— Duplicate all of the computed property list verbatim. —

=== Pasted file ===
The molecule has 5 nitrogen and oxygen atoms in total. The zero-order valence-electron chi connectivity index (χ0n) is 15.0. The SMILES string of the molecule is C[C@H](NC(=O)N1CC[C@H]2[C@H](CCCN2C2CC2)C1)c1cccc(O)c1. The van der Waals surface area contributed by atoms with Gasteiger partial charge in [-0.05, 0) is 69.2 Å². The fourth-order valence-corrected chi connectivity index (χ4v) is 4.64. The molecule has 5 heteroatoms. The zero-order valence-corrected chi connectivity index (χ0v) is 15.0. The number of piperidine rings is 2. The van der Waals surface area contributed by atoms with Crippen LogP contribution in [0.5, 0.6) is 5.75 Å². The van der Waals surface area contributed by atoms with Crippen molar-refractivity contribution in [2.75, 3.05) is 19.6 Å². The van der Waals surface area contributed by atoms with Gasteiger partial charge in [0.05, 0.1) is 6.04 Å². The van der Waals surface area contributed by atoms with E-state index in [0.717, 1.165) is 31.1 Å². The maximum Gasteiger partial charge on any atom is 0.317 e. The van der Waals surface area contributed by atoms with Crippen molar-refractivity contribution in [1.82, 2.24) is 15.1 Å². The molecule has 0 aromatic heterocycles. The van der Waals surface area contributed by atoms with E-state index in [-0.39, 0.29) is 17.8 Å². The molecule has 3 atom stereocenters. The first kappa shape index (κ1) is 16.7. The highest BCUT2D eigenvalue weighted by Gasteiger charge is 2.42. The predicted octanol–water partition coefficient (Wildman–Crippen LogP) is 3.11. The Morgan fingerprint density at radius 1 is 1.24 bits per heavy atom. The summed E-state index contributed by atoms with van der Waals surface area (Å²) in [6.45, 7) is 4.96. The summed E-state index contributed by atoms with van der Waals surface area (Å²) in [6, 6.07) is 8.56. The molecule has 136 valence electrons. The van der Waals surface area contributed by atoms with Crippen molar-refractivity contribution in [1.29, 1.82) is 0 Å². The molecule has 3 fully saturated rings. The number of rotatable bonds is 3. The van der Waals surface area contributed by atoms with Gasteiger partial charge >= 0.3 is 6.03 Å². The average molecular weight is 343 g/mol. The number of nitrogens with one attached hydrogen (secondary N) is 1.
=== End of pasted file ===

The molecule has 5 nitrogen and oxygen atoms in total. The zero-order valence-electron chi connectivity index (χ0n) is 15.0. The SMILES string of the molecule is C[C@H](NC(=O)N1CC[C@H]2[C@H](CCCN2C2CC2)C1)c1cccc(O)c1. The van der Waals surface area contributed by atoms with Gasteiger partial charge in [-0.05, 0) is 69.2 Å². The fourth-order valence-corrected chi connectivity index (χ4v) is 4.64. The molecule has 5 heteroatoms. The zero-order valence-corrected chi connectivity index (χ0v) is 15.0. The number of piperidine rings is 2. The van der Waals surface area contributed by atoms with Crippen LogP contribution in [0.5, 0.6) is 5.75 Å². The van der Waals surface area contributed by atoms with Crippen molar-refractivity contribution in [2.75, 3.05) is 19.6 Å². The van der Waals surface area contributed by atoms with Gasteiger partial charge in [0.05, 0.1) is 6.04 Å². The van der Waals surface area contributed by atoms with E-state index in [0.717, 1.165) is 31.1 Å². The maximum Gasteiger partial charge on any atom is 0.317 e. The van der Waals surface area contributed by atoms with Crippen molar-refractivity contribution in [1.82, 2.24) is 15.1 Å². The molecule has 0 aromatic heterocycles. The van der Waals surface area contributed by atoms with E-state index in [-0.39, 0.29) is 17.8 Å². The molecule has 3 atom stereocenters. The first kappa shape index (κ1) is 16.7. The highest BCUT2D eigenvalue weighted by Gasteiger charge is 2.42. The predicted octanol–water partition coefficient (Wildman–Crippen LogP) is 3.11. The Morgan fingerprint density at radius 1 is 1.24 bits per heavy atom. The summed E-state index contributed by atoms with van der Waals surface area (Å²) in [6.45, 7) is 4.96. The summed E-state index contributed by atoms with van der Waals surface area (Å²) in [6, 6.07) is 8.56. The molecule has 136 valence electrons. The van der Waals surface area contributed by atoms with Crippen molar-refractivity contribution in [1.29, 1.82) is 0 Å². The molecule has 3 fully saturated rings. The number of rotatable bonds is 3. The van der Waals surface area contributed by atoms with Gasteiger partial charge >= 0.3 is 6.03 Å². The average molecular weight is 343 g/mol. The number of nitrogens with one attached hydrogen (secondary N) is 1.